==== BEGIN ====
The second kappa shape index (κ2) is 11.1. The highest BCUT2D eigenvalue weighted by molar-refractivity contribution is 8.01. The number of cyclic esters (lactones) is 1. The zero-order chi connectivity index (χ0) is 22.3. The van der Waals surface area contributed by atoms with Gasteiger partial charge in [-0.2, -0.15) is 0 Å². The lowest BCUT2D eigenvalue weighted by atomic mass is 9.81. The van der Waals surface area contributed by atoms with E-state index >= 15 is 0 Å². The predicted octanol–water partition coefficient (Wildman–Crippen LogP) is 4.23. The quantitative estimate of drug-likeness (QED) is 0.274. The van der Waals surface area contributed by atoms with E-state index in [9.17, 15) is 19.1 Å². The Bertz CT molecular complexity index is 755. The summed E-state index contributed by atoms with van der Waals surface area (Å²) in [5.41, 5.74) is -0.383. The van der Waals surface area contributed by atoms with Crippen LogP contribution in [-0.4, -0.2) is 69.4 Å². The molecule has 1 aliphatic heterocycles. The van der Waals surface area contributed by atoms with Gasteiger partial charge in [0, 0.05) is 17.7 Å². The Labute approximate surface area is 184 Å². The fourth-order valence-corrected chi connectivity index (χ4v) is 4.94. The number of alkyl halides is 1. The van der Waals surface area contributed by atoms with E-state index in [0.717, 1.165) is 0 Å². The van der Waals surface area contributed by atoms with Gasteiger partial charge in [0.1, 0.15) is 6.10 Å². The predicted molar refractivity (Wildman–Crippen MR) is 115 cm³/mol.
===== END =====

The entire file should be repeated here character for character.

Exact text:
The second kappa shape index (κ2) is 11.1. The highest BCUT2D eigenvalue weighted by molar-refractivity contribution is 8.01. The number of cyclic esters (lactones) is 1. The zero-order chi connectivity index (χ0) is 22.3. The van der Waals surface area contributed by atoms with Gasteiger partial charge in [-0.2, -0.15) is 0 Å². The lowest BCUT2D eigenvalue weighted by atomic mass is 9.81. The van der Waals surface area contributed by atoms with E-state index >= 15 is 0 Å². The predicted octanol–water partition coefficient (Wildman–Crippen LogP) is 4.23. The quantitative estimate of drug-likeness (QED) is 0.274. The van der Waals surface area contributed by atoms with E-state index in [9.17, 15) is 19.1 Å². The Bertz CT molecular complexity index is 755. The summed E-state index contributed by atoms with van der Waals surface area (Å²) in [5.41, 5.74) is -0.383. The van der Waals surface area contributed by atoms with Crippen LogP contribution in [-0.4, -0.2) is 69.4 Å². The molecule has 1 aliphatic heterocycles. The van der Waals surface area contributed by atoms with Gasteiger partial charge in [0, 0.05) is 17.7 Å². The Labute approximate surface area is 184 Å². The fourth-order valence-corrected chi connectivity index (χ4v) is 4.94. The number of alkyl halides is 1. The van der Waals surface area contributed by atoms with E-state index in [0.717, 1.165) is 0 Å². The van der Waals surface area contributed by atoms with Gasteiger partial charge in [0.1, 0.15) is 6.10 Å². The predicted molar refractivity (Wildman–Crippen MR) is 115 cm³/mol.